Property prices are climbing so quickly that concerns for a sharp and drastic fall are well-founded. The unsubstantiated value of homes may cause an eventual collapse of the banking system as it becomes riskier for banks to loan such large amounts of money without a certain way of recouping the losses should the market fall. Having assets at hand which have no value or are not in demand will not bode well for individual property owners, funds nor banks.

 

 

Property prices in China continue to climb

Earlier in the year, China’s government laid down new regulations in an attempt to avert a property bubble, but if last month’s 33 per cent year-on-year increase in home value is anything to go by, they may have to do a whole lot more to prevent the real estate industry from travelling dangerously down the path of no return.

chinaProperty prices rose 1.2 per cent in August in 70 Chinese cities, not only in major cities such as Shanghai and Shenzhen but also in regional cities. Last year, the Chinese government relaxed rules on foreigners purchasing properties in China, and despite a slowing economy, property prices have continued to rise. Unrealistically? Perhaps. In Shanghai and Beijing alone, prices have risen 4.4 and 3.6 per cent respectively. In Shenzhen and Guangzhou, home values rose as well at 2.1 and 2.4 per cent respectively. Previously, only the first and second-tier cities had to grapple with sky-rocketing property prices, but the effect may have trickled down to cities of various tiers.

Property analysts are certain however, that as long as land supply remains stagnant and loans are fairly easily attained, the rise will continue. Previous curbs have yet to made a significant impact on the industry and as long as supply remains lower than demand, property prices will continue to climb.

New residential property in Hebei

Though the spotlight on some second and third-tier cities have dimmed, some bright sparks remain. Take the 533.3 ha Sino-Singapore Health City in Gaobeidian for example.

GaoBeidian1Photo credit: KSH Holdings

A Singapore-listed real estate and development company, KSH Holdings, has announced plans to launch a 3,050-unit residential project within the Hebei province by the end of 2016 together with their joint-venture partners, Beijing Jia Hua Hong Yuan Investment, Oxley Holdings, Lian Beng Group, Heeton Holdings and Zap Piling.

They continue to see potential for growth and demand for commercial and residential property development, especially as the infrastructure and shift in economics are favouring this particular township. With the high-speed train, Gaobeidian will only be a 20-min train ride away from Beijing. And with the food logistics centre moving to the city, the township is set to be an important hinterland.

GaoBeiDIanPhoto credit: KSH Holdings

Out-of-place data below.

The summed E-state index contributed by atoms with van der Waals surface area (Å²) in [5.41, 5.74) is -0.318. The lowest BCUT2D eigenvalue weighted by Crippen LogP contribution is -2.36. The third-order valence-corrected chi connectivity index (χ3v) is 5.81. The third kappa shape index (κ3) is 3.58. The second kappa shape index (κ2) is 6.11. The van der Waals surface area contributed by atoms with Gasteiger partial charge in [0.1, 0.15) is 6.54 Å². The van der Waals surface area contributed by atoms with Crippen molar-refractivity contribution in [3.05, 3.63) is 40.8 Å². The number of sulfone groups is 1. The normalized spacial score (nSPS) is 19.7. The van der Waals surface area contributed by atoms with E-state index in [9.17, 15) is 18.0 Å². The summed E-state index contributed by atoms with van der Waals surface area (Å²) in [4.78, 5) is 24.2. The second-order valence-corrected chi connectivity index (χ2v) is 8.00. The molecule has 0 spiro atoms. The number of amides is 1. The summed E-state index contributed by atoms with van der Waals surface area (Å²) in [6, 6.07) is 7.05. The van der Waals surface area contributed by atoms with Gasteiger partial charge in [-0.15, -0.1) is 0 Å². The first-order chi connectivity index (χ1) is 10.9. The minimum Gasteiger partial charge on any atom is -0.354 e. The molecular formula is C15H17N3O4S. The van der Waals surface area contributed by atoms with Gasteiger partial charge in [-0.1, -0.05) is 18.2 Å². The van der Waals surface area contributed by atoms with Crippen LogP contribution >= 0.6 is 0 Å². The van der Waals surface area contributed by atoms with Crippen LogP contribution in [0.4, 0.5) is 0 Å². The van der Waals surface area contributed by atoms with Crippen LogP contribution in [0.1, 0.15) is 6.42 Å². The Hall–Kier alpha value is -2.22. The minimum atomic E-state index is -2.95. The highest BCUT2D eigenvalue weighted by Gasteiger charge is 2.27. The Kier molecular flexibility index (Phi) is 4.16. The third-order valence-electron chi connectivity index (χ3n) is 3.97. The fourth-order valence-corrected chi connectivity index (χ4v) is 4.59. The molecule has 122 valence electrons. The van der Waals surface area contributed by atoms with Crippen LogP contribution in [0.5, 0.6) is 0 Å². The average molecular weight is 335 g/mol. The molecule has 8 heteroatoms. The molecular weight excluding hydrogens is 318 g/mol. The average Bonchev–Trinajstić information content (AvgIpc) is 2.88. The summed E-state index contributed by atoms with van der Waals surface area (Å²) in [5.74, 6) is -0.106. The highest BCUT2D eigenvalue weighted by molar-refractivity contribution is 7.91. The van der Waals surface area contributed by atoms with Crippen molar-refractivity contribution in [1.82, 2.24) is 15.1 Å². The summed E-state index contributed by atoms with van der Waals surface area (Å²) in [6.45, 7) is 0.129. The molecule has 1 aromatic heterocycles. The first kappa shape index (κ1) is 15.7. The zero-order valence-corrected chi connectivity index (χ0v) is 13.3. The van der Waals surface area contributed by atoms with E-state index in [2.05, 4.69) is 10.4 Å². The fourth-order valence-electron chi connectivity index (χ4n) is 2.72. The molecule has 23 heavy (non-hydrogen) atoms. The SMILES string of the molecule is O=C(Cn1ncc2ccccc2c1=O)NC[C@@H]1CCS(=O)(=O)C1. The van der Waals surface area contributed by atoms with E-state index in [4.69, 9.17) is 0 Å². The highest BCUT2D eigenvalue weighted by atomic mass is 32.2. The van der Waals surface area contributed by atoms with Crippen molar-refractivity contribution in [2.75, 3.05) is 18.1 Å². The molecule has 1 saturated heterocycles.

The potential residential project launch will see up to 1,600 mass-market units priced between 4,000 to 5,000 yuan per sq m and 1,450 higher-end units priced between 7,000 to 8,000 yuan per sq m. And this is only a fifth of the 18,000 new homes the township will eventually yield in phase 1. The second phase will potentially yield up to 30,000 new residential units. The Gaobeidian development will also include a 40,000 sq m commercial site, a food-safety testing centre and even a mountain-climbing training centre.

No signs of weakening China property market

Shanghai and Shenzhen – both super cities for properties. Home prices in these 2 top-tier cities have not waned despite China’s government tightening rules on the property market.

Savannah Hong KongIn April this year, home prices in Shanghai and Shenzhen continued to rise 2.3 and 3.1 per cent respectively. Though the numbers are slightly lower than March’s 3.7 and 3.6 per cent, in light of economic instability in other countries, this is a good sign. Even within China, where internal restructuring, higher global competition and weakening demand have began to put the brakes on their economy, the property sector continues to enjoy the momentum of growth.

Just over a year, home pieces in Shanghai  have risen a whooping 62.4 per cent and that in Shenzhen have grown 28 per cent. Across 70 cities in China, home prices are now 6.2 per cent higher, a further increase from the 4.9 per cent in March. Besides buying in the mainland, Chinese investors are also buying up properties in various other international cities such as Vancouver, Sydney, Melbourne, Hong Kong; and countries such as New Zealand, Malaysia, Cambodia and Thailand.

Canada HouseEven while property prices in first- and second-tier countries continue to accelerate, third-tier cities are also beginning to post positive growth after a period of declining interest and sales. Policy makers are however concerned about the excessive lending and rising debt levels and may be prompted to tighten lending rules and implement further measures.

Chinese buyers inject new money into Aussie property market

In Australia’s major cities, the Chinese have purchase properties quickly and surely over the years. Property prices in Sydney and Melbourne in particular have been on full steam for a good 5 years now, having risen 55 per cent since while mortgage rates have fallen. The buying continues despite a fall in the yuan following last year’s global financial market bedlam.

SydneyKentSt ApartmentPhoto: Apartment on Kent St., Sydney.

As property prices in top-tier Chinese cities such as Beijing and Shanghai continues to inch up, more Chinese nationals are bringing their monies out of the country and looking for investment opportunities elsewhere on the globe. A 2-room apartment in Beijing sold for S$1.7million could more than comfortably fund a S$962,660, 688 sq m house just outside of Melbourne’s central business district. Most of the purchases made by Chinese Australian permanent residents are funded by relatives in China.

The Australian government has since clamped down on foreign investment as locals fear being priced out of the market. But Australian property analysts say that publicity around the issue of foreign-buying have made it seem bigger than is actually is. In fact, all the activity in the property market have helped to keep the property and construction industries busy and booming.